Archive for February, 2012
We filed comments with the FCC yesterday on the proposed purchase of 122 AWS spectrum licenses by Verizon Wireless that are currently held by a group of cable companies including Comcast, Time Warner Cable, Cox, and Brighthouse. In aggregate, the licenses cover a 20MHz national footprint, about 10% as much spectrum as Sprint/Clearwire has today. The cable companies purchased the licenses in order to build a mobile broadband network that would compete with AT&T, Verizon, and Sprint, but soon discovered that the skills required to do that were outside their wheelhouse; they probably also discovered that running a multi-company consortium is no fun either, but we don’t know that for a fact. As a result, the spectrum is currently lying fallow. Verizon offered to buy it as part of a complex transaction that would also allow them to bundle mobile phone service with cable broadband for sale to their customers, and which would also allow the cable companies to offer similar “quad play” bundles to their customers. A great deal of the discussion of the transaction focuses on the bundling aspect, but that’s really quite distinct from the spectrum transaction. The FCC has business examining cross-marketing deals, but the rules that apply are very different from those that apply to spectrum.
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Last week the Wall Street Journal published an article accusing four online advertisers—Google, Vibrant Media, Media Innovation Group and PointRoll—of using special code on web pages to circumvent the privacy settings in the Apple Safari web browser for the purpose of “tracking the Web-browsing habits of people who intended for that kind of monitoring to be blocked.” The Safari web browser is used by approximately 7 percent of desktop Internet users and 24 percent of mobile users. Google responded in a statement by saying, “The Journal mischaracterizes what happened and why. We used known Safari functionality to provide features that signed-in Google users had enabled. It’s important to stress that these advertising cookies do not collect personal information.” Google also disabled the code in question.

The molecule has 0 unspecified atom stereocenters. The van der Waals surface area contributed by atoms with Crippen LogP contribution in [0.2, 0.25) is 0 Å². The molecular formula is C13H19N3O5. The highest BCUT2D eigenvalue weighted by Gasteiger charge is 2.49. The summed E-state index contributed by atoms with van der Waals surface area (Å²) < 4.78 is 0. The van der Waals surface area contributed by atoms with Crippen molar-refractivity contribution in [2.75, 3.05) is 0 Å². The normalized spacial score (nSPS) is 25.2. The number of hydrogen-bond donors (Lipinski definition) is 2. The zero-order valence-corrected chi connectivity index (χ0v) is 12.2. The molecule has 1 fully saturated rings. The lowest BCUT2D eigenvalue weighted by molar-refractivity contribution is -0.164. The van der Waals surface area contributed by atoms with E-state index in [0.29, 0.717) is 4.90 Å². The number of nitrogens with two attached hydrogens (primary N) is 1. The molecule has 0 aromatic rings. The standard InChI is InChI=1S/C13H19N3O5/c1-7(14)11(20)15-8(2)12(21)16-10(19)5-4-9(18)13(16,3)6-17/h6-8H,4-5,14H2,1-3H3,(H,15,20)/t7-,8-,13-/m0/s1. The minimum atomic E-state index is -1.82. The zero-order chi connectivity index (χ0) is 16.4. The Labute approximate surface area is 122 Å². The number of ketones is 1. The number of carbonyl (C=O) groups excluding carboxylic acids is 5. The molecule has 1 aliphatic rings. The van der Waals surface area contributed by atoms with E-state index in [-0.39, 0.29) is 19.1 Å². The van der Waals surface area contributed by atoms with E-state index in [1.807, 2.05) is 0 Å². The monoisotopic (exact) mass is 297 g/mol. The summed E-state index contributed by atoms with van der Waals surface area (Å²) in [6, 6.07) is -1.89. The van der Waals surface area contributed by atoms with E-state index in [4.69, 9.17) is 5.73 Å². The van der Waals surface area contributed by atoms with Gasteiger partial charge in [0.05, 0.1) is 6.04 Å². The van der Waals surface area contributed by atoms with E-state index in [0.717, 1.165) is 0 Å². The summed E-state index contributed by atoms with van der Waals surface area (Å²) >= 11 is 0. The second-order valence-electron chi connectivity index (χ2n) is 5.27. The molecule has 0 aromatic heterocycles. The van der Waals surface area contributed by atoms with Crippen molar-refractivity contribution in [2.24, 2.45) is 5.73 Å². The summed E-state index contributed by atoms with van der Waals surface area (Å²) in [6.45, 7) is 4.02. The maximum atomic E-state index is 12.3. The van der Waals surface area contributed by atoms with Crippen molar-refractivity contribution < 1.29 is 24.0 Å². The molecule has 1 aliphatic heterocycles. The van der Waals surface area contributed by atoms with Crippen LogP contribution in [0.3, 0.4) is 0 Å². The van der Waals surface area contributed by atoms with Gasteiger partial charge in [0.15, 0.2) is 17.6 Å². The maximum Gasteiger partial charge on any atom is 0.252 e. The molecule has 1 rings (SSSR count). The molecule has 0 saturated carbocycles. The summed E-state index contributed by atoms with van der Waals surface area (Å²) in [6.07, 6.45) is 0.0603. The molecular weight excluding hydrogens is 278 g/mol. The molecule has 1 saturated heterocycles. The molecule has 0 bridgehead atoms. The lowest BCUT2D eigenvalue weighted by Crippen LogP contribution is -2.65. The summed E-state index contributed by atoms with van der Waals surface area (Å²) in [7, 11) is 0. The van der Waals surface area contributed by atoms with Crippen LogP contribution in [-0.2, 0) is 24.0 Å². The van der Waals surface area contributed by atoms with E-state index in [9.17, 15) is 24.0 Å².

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This week the Sustainable Energy and Environment Coalition (SEEC) held a briefing on enriching energy innovation at the local and regional level. The idea was to show off policy approaches being implemented in our cities that could be positively translated at the federal level. And one of the most interesting examples are the policy choices being made in Boulder, Colorado, a nationally-recognized hub for clean energy innovation and sustainability initiatives. The event panel showcased the city’s strategic approach for developing locally “networked” energy systems that promote private competition and drive energy innovation with the support of a diverse clean tech ecosystem.
Boulder is a unique city with an interesting past. Since the 1960s the city has levied an ‘open spaces’ tax – a small sales tax that produces revenue for the acquisition, preservation, and management of public lands around the city, preventing city sprawl and acting as a source of revenue for key economic growth policies. Building off of the successes of the open-space policy, in 2007 Boulder adopted its Climate Action Plan tax, a carbon tax on residential, commercial, and industrial consumers of electricity. Although the tax rate is
Xi Jinping, China’s leader-in-waiting and incumbent vice-president, is being given a grand welcome to the United States this week. The Financial Times notes that “no previous China vice-president has received a 19-gun salute or an Oval Office meeting with the president.” However, while the Obama administration has made a point of confronting Xi on hot-button issues like human rights and North Korea, much more needs to be said on the issue of China’s mercantilist clean energy policies.The fact is that Chinese policies, including dumping solar panels in the market to undercut competitors, domestic-requirement provisions for wind, and a myriad of IP-theft-related issues are not only stifling innovation, but harming nascent U.S. industries. For instance, last October, SolarWorld USA petitioned the Department of Commerce – on behalf of several U.S. solar companies – to determine whether China has been unfairly supporting its solar exporters. The U.S. International Trade Commission (ITC), which the Commerce Department tasked with investigating the complaint, unanimously declared on December 2, 2011 that Chinese solar panel and cell imports are hurting the American solar manufacturing industry and a final decision is still pending on whether punitive tariffs are